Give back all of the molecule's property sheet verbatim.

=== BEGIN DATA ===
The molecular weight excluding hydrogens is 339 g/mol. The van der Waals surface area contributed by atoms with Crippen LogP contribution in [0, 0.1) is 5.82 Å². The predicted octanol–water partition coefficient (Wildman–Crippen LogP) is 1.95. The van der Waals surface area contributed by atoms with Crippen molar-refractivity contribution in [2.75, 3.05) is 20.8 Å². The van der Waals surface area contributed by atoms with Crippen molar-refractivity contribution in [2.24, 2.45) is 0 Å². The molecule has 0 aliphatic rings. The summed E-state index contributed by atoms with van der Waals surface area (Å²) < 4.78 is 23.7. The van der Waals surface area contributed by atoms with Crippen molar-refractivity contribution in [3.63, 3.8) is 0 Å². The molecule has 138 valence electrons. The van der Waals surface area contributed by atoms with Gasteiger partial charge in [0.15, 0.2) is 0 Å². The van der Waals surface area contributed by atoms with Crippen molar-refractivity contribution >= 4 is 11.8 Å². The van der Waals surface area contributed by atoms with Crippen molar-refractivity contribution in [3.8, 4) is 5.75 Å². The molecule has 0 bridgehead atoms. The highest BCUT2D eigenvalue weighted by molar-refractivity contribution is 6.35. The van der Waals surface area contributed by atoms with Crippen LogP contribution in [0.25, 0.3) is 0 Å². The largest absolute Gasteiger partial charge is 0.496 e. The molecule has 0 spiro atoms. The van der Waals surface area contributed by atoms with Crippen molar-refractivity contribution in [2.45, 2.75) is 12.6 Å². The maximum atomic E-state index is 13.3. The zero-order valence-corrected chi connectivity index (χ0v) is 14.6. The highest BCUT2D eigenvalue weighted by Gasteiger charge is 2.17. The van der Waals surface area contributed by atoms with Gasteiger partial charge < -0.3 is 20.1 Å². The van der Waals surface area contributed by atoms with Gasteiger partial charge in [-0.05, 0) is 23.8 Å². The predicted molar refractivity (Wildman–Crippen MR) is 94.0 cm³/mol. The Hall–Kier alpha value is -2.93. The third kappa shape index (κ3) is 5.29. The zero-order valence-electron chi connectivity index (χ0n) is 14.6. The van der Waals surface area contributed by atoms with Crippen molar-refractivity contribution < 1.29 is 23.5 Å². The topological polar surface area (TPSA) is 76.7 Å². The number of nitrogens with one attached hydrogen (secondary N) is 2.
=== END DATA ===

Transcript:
The molecular weight excluding hydrogens is 339 g/mol. The van der Waals surface area contributed by atoms with Crippen LogP contribution in [0, 0.1) is 5.82 Å². The predicted octanol–water partition coefficient (Wildman–Crippen LogP) is 1.95. The van der Waals surface area contributed by atoms with Crippen molar-refractivity contribution in [2.75, 3.05) is 20.8 Å². The van der Waals surface area contributed by atoms with Crippen molar-refractivity contribution in [2.24, 2.45) is 0 Å². The molecule has 0 aliphatic rings. The summed E-state index contributed by atoms with van der Waals surface area (Å²) < 4.78 is 23.7. The van der Waals surface area contributed by atoms with Crippen molar-refractivity contribution in [3.63, 3.8) is 0 Å². The molecule has 138 valence electrons. The van der Waals surface area contributed by atoms with Gasteiger partial charge in [0.15, 0.2) is 0 Å². The van der Waals surface area contributed by atoms with Crippen molar-refractivity contribution >= 4 is 11.8 Å². The van der Waals surface area contributed by atoms with Crippen molar-refractivity contribution in [3.8, 4) is 5.75 Å². The molecule has 0 bridgehead atoms. The highest BCUT2D eigenvalue weighted by molar-refractivity contribution is 6.35. The van der Waals surface area contributed by atoms with Crippen LogP contribution in [0.25, 0.3) is 0 Å². The largest absolute Gasteiger partial charge is 0.496 e. The molecule has 0 spiro atoms. The van der Waals surface area contributed by atoms with Crippen molar-refractivity contribution in [2.45, 2.75) is 12.6 Å². The maximum atomic E-state index is 13.3. The zero-order valence-corrected chi connectivity index (χ0v) is 14.6. The highest BCUT2D eigenvalue weighted by Gasteiger charge is 2.17. The van der Waals surface area contributed by atoms with Gasteiger partial charge < -0.3 is 20.1 Å². The van der Waals surface area contributed by atoms with Gasteiger partial charge in [-0.05, 0) is 23.8 Å². The predicted molar refractivity (Wildman–Crippen MR) is 94.0 cm³/mol. The Hall–Kier alpha value is -2.93. The third kappa shape index (κ3) is 5.29. The zero-order valence-electron chi connectivity index (χ0n) is 14.6. The van der Waals surface area contributed by atoms with Crippen molar-refractivity contribution < 1.29 is 23.5 Å². The topological polar surface area (TPSA) is 76.7 Å². The number of nitrogens with one attached hydrogen (secondary N) is 2.